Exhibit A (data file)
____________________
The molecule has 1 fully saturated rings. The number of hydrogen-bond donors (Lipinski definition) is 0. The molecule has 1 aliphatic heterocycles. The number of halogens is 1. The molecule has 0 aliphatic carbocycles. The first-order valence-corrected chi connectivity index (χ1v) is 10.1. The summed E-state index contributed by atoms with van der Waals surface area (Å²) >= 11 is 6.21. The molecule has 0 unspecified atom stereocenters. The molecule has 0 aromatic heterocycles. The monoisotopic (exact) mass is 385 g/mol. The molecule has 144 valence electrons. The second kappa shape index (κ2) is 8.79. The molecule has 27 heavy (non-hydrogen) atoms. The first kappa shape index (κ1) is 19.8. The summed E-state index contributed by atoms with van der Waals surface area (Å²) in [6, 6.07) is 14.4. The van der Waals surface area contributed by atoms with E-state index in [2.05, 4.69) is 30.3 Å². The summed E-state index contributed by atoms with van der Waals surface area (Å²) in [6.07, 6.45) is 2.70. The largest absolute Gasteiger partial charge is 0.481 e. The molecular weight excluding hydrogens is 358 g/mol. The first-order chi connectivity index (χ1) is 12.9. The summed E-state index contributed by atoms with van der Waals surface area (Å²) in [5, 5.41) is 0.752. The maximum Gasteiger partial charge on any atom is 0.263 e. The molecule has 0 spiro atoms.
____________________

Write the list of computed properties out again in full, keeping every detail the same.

The molecule has 1 fully saturated rings. The number of hydrogen-bond donors (Lipinski definition) is 0. The molecule has 1 aliphatic heterocycles. The number of halogens is 1. The molecule has 0 aliphatic carbocycles. The first-order valence-corrected chi connectivity index (χ1v) is 10.1. The summed E-state index contributed by atoms with van der Waals surface area (Å²) >= 11 is 6.21. The molecule has 0 unspecified atom stereocenters. The molecule has 0 aromatic heterocycles. The monoisotopic (exact) mass is 385 g/mol. The molecule has 144 valence electrons. The second kappa shape index (κ2) is 8.79. The molecule has 27 heavy (non-hydrogen) atoms. The first kappa shape index (κ1) is 19.8. The summed E-state index contributed by atoms with van der Waals surface area (Å²) in [6, 6.07) is 14.4. The van der Waals surface area contributed by atoms with E-state index in [2.05, 4.69) is 30.3 Å². The summed E-state index contributed by atoms with van der Waals surface area (Å²) in [6.07, 6.45) is 2.70. The largest absolute Gasteiger partial charge is 0.481 e. The molecular weight excluding hydrogens is 358 g/mol. The first-order chi connectivity index (χ1) is 12.9. The summed E-state index contributed by atoms with van der Waals surface area (Å²) in [5, 5.41) is 0.752. The maximum Gasteiger partial charge on any atom is 0.263 e. The molecule has 0 spiro atoms.